Sir Geoffrey Bindman KC (Hon)
Sir Geoffrey founded the leading London Human Rights law firm Bindmans LLP.
From 1966-1976 he was legal adviser to the Race Relations Board and thereafter until 1983 to the Commission for Racial Equality.
He is a Visiting Professor of Law at University College London and at London South Bank University, an Honorary Fellow in Civil Legal Process at the University of Kent, and a Fellow of the Society of Advanced Legal Studies. In 1982 he was Visiting Professor of Law at the University of California at Los Angeles. In July 2000 he received an honorary doctorate from De Montfort University. He also has an honorary doctorate from Kingston University, and is a former chair of the Board of Trustees at the British Institute of Human Rights.
He has won awards for a lifetime’s achievement in human rights from Liberty (December 1999) and the Law Society’s Gazette (October 2003).
He has represented the International Commission of Jurists, the International Bar Association, Amnesty International, and other bodies in human rights missions in countries, including the former Soviet Union, Germany, South Africa, Chile, Uganda, Namibia, Malaysia, Israel and the Occupied Territories, and Northern Ireland. In 1988 he was a member of a UK mission monitoring the constitutional referendum in Chile and in 1994 was a United Nations Observer at the first democratic elections in South Africa.
He was knighted in January 2007 for services to human rights and in March 2011 appointed honorary Queen’s Counsel.
Rt Hon Sir Alan Duncan
Sir Alan Duncan served as the British government’s Minister of State for International Development and the UK’s Foreign Minister responsible for Europe and the Americas, and until November 2019 was the Member of Parliament for Rutland Melton.
Sir Alan studied at St John’s College, Oxford and Harvard University before developing a successful career in the oil industry. He managed to combine a political career at the heart of government with real world experience of business.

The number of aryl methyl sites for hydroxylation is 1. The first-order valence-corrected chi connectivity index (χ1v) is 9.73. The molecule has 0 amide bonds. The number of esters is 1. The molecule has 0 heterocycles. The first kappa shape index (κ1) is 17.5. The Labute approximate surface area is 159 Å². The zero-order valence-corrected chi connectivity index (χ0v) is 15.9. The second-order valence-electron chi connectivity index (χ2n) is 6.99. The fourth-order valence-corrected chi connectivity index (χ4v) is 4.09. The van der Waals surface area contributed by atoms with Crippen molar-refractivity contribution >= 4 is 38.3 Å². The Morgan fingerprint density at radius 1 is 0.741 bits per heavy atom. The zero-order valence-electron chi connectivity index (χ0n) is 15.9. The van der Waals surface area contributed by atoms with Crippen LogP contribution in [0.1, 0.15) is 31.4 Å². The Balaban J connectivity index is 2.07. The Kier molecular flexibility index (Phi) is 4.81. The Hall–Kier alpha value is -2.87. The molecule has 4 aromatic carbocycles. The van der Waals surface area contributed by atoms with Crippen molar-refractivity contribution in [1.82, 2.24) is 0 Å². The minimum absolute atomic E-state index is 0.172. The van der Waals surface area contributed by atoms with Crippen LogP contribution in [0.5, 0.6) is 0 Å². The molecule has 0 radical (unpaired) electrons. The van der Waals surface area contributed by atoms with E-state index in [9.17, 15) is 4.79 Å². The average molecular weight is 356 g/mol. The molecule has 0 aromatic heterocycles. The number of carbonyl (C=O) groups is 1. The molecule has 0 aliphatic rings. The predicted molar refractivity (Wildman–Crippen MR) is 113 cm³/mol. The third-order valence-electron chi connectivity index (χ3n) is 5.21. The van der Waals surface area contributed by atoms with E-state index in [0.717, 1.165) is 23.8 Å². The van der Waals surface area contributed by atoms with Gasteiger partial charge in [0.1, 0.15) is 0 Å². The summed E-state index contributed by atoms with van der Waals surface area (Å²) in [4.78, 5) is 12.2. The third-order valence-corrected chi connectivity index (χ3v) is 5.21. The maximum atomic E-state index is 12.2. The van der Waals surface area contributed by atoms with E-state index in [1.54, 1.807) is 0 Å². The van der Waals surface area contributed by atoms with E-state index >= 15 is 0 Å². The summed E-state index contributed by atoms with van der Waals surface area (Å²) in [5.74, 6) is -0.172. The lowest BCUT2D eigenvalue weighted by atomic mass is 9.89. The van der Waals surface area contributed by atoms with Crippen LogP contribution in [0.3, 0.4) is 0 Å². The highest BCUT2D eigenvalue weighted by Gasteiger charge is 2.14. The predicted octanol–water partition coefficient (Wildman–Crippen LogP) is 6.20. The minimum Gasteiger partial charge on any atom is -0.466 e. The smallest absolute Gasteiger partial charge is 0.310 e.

For the past thirty years, he has been at the centre of British political life and held positions such as Shadow Secretary of State for Trade and Industry, and Shadow Minister for Justice.
Seen as one of UK politics’ most forthright personalities, Sir Alan Duncan is regarded as one of the most connected and informed experts on the Middle East and, as Boris Johnson’s deputy in the Foreign Office, sat at the very midst of everything in government that took place between the EU referendum and the UK’s eventual exit from the EU.
Layla Moran MP
Layla Moran is the Liberal Democrat spokesperson for Foreign Affairs and International Development and the Member of Parliament for Oxford West and Abingdon.
Layla was the first British Palestinian Member of the United Kingdom Parliament. Layla’s mother is a Christian Palestinian from Jerusalem and her father is a British EU Ambassador.
She has lived in many countries including Belgium, Greece, Ethiopia, Jamaica and Jordan and speaks French fluently along with some Spanish, Arabic and Greek.
Layla read Physics at Imperial College and holds an MA in Comparative Education.
Baroness Meral Hussein-Ece OBE
Meral Hussein-Ece OBE is a Liberal Democrat member of the House of Lords, introduced in June 2010. She was the first British Parliamentarian of Turkish/Turkish-Cypriot heritage. She is President of Liberal Democrats Friends of Palestine and has been a campaigner for Palestinian rights for many years.